Given the pivotal role of African American caregiver’s perceptions of childhood obesity in rural areas, the inclusion of caregiver’s perceptions could potentially reduce childhood obesity rates. The objective of the current study was to explore childhood obesity perceptions among African Americans in a rural Georgia community. This concurrent mixed methods study utilized two theoretical frameworks: Social Cognitive Theory and Social Ecological Model. Using a convenience sample, caregivers ages 22–65 years completed a paper-based survey (n = 135) and a face-to-face interview (n = 12) to explore perceptions of obesity risk factors, health complications, weight status, built environment features, and obesity prevention approaches. Descriptive statistics were generated and a six-step process was used for qualitative analysis. Participants commonly cited behavioral risk factors; yet, social aspects and appearance of the community were not considered contributing factors. Chronic diseases were reported as obesity health complications. Caregivers had a distorted view of their child’s weight status. In addition, analysis revealed that caregivers assessed child’s weight and height measurements by the child’s appearance or a recent doctor visit. Environmental barriers reported by caregivers included safety concerns and insufficient physical activity venues and programs. Also, caregivers conveyed parents are an imperative component of preventing obesity. Although this study found caregivers were aware of obesity risk factors, health complications, built environment features, and prevention approaches their obesity perceptions were not incorporated into school or community prevention efforts. Findings suggest that children residing in rural areas are in need of tailored efforts that address caregiver perceptions of obesity.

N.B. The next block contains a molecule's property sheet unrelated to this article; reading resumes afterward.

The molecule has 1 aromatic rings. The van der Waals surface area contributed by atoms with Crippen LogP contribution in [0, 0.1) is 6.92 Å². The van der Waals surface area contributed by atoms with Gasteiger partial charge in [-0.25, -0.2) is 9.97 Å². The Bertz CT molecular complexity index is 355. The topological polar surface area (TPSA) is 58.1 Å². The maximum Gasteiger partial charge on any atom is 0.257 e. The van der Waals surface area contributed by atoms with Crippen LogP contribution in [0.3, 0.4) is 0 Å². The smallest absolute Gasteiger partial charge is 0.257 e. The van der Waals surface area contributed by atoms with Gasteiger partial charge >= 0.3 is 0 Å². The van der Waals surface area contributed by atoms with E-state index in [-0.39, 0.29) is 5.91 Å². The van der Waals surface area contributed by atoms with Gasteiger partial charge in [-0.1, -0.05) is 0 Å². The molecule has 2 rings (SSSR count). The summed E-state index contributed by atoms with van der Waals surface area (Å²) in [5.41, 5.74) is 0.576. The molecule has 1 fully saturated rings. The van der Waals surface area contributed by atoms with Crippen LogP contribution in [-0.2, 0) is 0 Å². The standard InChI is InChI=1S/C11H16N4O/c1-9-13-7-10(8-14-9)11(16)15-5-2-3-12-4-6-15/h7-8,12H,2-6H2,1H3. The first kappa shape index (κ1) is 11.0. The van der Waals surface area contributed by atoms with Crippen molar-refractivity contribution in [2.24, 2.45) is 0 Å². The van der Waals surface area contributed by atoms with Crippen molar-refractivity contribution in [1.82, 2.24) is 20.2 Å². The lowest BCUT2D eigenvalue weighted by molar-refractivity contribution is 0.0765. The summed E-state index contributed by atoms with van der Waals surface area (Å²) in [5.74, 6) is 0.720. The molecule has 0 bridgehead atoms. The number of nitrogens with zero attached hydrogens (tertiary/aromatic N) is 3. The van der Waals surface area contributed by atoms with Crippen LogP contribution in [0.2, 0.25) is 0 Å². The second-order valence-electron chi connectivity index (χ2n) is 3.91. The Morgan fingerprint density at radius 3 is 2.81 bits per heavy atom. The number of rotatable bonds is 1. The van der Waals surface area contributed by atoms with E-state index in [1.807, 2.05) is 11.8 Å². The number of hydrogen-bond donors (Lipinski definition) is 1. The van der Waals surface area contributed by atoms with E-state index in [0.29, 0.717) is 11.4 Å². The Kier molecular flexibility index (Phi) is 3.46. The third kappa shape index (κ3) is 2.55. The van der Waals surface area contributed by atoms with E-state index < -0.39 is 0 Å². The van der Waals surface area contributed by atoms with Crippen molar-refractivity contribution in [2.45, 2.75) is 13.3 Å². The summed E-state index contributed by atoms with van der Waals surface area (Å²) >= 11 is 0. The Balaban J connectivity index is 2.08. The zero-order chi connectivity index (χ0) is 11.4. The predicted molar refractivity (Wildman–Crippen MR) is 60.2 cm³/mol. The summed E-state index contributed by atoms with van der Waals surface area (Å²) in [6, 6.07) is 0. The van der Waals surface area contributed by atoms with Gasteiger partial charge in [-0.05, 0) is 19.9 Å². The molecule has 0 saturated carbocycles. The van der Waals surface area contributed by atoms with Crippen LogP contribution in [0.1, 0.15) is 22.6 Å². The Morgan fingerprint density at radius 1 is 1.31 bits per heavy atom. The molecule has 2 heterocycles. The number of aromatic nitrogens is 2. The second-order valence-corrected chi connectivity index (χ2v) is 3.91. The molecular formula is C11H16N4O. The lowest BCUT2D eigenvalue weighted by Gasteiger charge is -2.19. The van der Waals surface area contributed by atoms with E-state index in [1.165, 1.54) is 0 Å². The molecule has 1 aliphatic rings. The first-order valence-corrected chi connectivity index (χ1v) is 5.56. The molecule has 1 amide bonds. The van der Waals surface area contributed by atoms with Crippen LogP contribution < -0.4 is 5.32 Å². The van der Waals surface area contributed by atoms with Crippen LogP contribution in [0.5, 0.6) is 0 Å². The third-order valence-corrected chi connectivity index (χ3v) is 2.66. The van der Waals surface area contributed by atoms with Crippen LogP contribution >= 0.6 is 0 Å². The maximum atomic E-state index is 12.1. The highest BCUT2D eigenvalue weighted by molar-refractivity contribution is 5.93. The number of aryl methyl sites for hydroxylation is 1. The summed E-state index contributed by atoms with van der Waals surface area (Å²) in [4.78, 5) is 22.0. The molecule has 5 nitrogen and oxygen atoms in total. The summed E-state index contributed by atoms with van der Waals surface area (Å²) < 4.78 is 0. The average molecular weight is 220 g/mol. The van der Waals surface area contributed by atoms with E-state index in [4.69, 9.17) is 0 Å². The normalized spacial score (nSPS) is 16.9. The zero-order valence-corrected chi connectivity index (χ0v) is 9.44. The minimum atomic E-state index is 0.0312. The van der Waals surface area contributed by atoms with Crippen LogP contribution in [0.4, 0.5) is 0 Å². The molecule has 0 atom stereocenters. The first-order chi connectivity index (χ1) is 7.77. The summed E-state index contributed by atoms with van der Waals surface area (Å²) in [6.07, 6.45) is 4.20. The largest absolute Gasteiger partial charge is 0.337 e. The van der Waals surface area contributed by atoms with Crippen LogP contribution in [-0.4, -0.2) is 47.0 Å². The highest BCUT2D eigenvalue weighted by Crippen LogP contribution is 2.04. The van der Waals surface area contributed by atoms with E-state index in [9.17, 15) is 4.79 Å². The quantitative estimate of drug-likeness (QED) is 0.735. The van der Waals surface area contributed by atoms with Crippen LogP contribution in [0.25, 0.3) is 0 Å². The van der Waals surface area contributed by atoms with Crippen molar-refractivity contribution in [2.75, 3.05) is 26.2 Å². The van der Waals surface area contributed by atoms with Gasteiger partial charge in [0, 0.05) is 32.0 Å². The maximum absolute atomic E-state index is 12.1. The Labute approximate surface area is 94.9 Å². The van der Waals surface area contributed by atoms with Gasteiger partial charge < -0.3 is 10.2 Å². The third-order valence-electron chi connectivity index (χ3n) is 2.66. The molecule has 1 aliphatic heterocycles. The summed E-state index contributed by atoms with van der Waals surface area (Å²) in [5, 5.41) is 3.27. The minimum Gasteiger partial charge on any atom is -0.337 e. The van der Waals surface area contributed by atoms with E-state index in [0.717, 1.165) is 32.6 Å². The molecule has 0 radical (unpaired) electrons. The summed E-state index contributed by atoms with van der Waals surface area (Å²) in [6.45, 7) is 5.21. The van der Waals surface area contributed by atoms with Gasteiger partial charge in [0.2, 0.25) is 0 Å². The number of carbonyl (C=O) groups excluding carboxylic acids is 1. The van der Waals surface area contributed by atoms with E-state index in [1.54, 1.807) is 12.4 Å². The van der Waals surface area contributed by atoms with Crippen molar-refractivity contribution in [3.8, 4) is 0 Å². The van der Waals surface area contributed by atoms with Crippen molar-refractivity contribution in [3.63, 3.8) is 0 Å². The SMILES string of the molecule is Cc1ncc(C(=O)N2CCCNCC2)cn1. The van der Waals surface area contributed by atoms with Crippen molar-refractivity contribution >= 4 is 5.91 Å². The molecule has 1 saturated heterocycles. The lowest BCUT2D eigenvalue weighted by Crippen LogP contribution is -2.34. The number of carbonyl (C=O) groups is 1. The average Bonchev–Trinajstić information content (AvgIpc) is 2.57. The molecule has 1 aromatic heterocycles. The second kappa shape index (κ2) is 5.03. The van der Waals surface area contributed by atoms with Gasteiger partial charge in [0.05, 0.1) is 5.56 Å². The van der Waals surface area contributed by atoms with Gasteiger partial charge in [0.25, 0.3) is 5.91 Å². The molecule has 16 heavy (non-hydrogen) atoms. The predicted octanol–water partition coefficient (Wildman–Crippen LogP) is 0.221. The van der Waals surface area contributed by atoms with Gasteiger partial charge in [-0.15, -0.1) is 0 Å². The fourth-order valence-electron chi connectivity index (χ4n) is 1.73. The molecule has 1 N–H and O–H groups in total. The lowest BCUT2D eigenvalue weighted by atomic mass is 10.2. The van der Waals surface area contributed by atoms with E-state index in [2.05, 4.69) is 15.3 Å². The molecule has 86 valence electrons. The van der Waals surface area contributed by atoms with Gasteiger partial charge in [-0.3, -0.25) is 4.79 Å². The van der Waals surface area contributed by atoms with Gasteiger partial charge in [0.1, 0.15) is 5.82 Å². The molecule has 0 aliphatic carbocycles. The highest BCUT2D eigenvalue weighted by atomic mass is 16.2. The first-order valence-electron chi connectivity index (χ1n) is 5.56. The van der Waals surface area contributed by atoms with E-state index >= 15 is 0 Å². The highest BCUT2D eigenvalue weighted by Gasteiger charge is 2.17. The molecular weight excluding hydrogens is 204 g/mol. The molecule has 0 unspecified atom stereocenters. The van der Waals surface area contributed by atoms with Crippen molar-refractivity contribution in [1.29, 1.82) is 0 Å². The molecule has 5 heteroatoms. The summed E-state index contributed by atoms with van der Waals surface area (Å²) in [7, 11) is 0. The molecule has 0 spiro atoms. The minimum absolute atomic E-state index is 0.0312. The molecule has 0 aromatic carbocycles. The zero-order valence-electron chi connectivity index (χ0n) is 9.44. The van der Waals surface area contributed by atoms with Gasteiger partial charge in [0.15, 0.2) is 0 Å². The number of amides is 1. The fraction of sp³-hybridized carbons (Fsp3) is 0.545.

Available at: http://works.bepress.com/moya_alfonso/164/